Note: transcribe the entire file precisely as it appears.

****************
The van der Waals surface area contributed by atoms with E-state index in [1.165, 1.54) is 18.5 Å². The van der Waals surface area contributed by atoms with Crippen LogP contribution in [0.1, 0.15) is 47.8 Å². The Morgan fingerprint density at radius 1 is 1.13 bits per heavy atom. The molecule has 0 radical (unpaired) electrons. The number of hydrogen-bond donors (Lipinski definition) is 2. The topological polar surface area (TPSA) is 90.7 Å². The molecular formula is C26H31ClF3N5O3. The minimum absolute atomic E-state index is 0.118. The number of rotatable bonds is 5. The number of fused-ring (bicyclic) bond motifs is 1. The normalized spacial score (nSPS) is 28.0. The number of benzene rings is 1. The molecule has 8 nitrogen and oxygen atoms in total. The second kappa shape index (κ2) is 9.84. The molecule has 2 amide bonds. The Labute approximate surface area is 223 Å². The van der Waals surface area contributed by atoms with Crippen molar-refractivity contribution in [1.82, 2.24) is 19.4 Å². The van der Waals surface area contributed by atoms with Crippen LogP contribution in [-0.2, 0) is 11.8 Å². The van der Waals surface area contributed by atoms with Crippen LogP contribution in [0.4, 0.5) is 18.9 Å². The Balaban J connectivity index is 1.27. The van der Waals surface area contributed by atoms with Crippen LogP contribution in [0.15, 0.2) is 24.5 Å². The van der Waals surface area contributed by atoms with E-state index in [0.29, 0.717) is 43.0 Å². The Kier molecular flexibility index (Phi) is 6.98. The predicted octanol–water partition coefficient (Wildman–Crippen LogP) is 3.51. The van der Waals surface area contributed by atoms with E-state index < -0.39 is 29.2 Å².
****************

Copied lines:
The van der Waals surface area contributed by atoms with E-state index in [1.165, 1.54) is 18.5 Å². The van der Waals surface area contributed by atoms with Crippen LogP contribution in [0.1, 0.15) is 47.8 Å². The Morgan fingerprint density at radius 1 is 1.13 bits per heavy atom. The molecule has 0 radical (unpaired) electrons. The number of hydrogen-bond donors (Lipinski definition) is 2. The topological polar surface area (TPSA) is 90.7 Å². The molecular formula is C26H31ClF3N5O3. The minimum absolute atomic E-state index is 0.118. The number of rotatable bonds is 5. The number of fused-ring (bicyclic) bond motifs is 1. The normalized spacial score (nSPS) is 28.0. The number of benzene rings is 1. The molecule has 8 nitrogen and oxygen atoms in total. The second kappa shape index (κ2) is 9.84. The molecule has 2 amide bonds. The Labute approximate surface area is 223 Å². The van der Waals surface area contributed by atoms with Crippen molar-refractivity contribution in [1.82, 2.24) is 19.4 Å². The van der Waals surface area contributed by atoms with Crippen LogP contribution in [-0.2, 0) is 11.8 Å². The van der Waals surface area contributed by atoms with Crippen LogP contribution in [0.4, 0.5) is 18.9 Å². The Balaban J connectivity index is 1.27. The van der Waals surface area contributed by atoms with Crippen LogP contribution in [0.15, 0.2) is 24.5 Å². The van der Waals surface area contributed by atoms with E-state index in [0.29, 0.717) is 43.0 Å². The Kier molecular flexibility index (Phi) is 6.98. The predicted octanol–water partition coefficient (Wildman–Crippen LogP) is 3.51. The van der Waals surface area contributed by atoms with E-state index < -0.39 is 29.2 Å².